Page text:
4. The laser clinics are here, Cafe Rouge still stands like a ghost ship and we still haven’t got a Waitrose. There’s a great new clothes shop on School Lane and the Fish Masala at Sangam 2 is worth the view into the Karma Sutra. 
I had the perfect Didsbury conversation in Giddy Goat Toys a couple of weeks ago. I was having a natter with Mrs Goat when Jed the Windowcleaner, complete with Manchester City sweatshirt breezed in. Our three-way conversation moved seamlessly from childcare, the weather and Bisou Bisou, to children and the angst and stress caused by them being led astray in their choice of football team. Mid myopic drone all three of us turned to the patient and brave mother at the till buying her 4 children presents with a hearty “Eid Mubarak” before settling back to judgemental football chat. Anyone who takes more than one non-sleeping child into a toy shop deserves respect. 

  Rumour has it that Zizzi shut after failing to win planning permission for this extension.

Next week – the perils of poverty discussed through the prism of the Bloke selling Sticky Toffee Pudding in too pushy a manner outside The Cheese Hamlet last Saturday. 

Didsbury Festival – My tuppence worth

There is something wonderfully timeless about Didsbury Festival. The parade, the mix of charities, scouts and local causes peddling goodies and the eye-watering prices at the funfair. It has a community spirit that is genuinely uplifting and a lack of threat that is one of South Manchester’s greatest strengths.

However, I must admit I felt a slight sense of tiredness and staleness . It might be me. Didsbury Son volunteers, keeps his profile as low as possible and slopes off. The Mighty Headed Boy and his Pearly-Princess sister are a year too young to be part of it and a year too old too need a sleep so we can hang out and speak to friends.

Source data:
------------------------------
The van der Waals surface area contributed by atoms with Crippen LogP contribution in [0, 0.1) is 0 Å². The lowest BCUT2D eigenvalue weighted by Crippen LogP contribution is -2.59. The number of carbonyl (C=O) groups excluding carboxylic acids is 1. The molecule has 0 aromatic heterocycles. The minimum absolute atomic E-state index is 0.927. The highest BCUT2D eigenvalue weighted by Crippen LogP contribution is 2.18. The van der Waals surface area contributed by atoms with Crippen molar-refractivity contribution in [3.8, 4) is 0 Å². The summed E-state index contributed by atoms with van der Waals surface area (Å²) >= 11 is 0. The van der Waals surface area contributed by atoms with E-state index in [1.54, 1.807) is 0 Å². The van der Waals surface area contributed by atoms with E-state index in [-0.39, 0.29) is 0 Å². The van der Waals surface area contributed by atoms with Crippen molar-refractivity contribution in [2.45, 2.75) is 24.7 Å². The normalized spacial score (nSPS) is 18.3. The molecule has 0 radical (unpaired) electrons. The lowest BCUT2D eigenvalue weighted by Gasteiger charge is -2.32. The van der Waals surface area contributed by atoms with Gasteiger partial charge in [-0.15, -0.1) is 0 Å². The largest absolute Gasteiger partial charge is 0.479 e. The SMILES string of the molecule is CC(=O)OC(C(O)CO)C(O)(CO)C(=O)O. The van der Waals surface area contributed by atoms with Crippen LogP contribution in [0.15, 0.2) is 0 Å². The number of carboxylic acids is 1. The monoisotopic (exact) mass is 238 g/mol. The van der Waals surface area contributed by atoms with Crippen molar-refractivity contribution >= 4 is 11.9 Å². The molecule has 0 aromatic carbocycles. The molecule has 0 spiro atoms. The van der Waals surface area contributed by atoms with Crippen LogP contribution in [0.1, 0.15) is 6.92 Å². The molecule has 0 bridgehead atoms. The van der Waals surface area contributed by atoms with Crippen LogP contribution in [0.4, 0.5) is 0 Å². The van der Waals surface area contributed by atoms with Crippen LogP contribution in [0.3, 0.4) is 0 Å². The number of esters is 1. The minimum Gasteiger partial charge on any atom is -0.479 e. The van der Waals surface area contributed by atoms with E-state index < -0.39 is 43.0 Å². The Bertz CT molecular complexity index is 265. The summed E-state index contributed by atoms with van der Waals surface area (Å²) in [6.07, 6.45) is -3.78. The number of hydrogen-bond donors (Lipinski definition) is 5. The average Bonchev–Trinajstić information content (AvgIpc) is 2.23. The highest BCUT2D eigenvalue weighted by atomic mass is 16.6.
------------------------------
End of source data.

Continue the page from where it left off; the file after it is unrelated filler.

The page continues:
I had the feeling that it needs a bit of an upgrade. The festival is/has been a great call to congregate for the whole of M20. The 21st Century vibe that emanate from WestFest, Makers Market and Didsbury Arts Festival have upped the ante. No longer is there a Cibo, Nido or suchlike to lower the expectation. 
The. Field felt a little sparsely used this year and the compère  was barely annoying; something not quite as Didsbury as usual.
We have a Metrolink station and are a media savvy/luvvy crowd. Without losing the essential feel – a few new tweaks and a decent marketing campaign are needed to come back in 2015 and draw the crowd away from the European Championships. 
Thinking caps on…

Didsbury’s Christmas Tree shines brighter than McBusted

Wednesday night saw Didsbury Village at its best for the Christmas tree switch-on. Stewards in Santa Man. City outfits telling us Santa’s not a red, it was a coca cola conspiracy. A host with a microphone full of enthusiasm and a unique lyrical skill, led us through free mulled wine and pizza, bags of satsumas and women handing out sweets. It was magical. The mulled wine was provided by The Stokers Arms and delivered by Bisou Bisou’s lovely Front of House – a kind of McBusted for the village. Santa arrived on a fire engine with a sound system playing Chris Rea and The Mighty Headed Boy, gently crushing my shoulders from the top down, cried as though Chris Rea himself were coming to sing.
The tree lit up, the sweets were snaffled and a good time was had by all. Only the darkness where once was Cafe Rouge reminded us that not everyone has there own French Patisserie – but we do, happy holidays.

N.B. I have no idea who McBusted are. I even watched I’m A Celebrity Get Me Out of Here to see if they were there.

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Ready for the big night out

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The stars came out

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The Mighty Headed Boy v Santa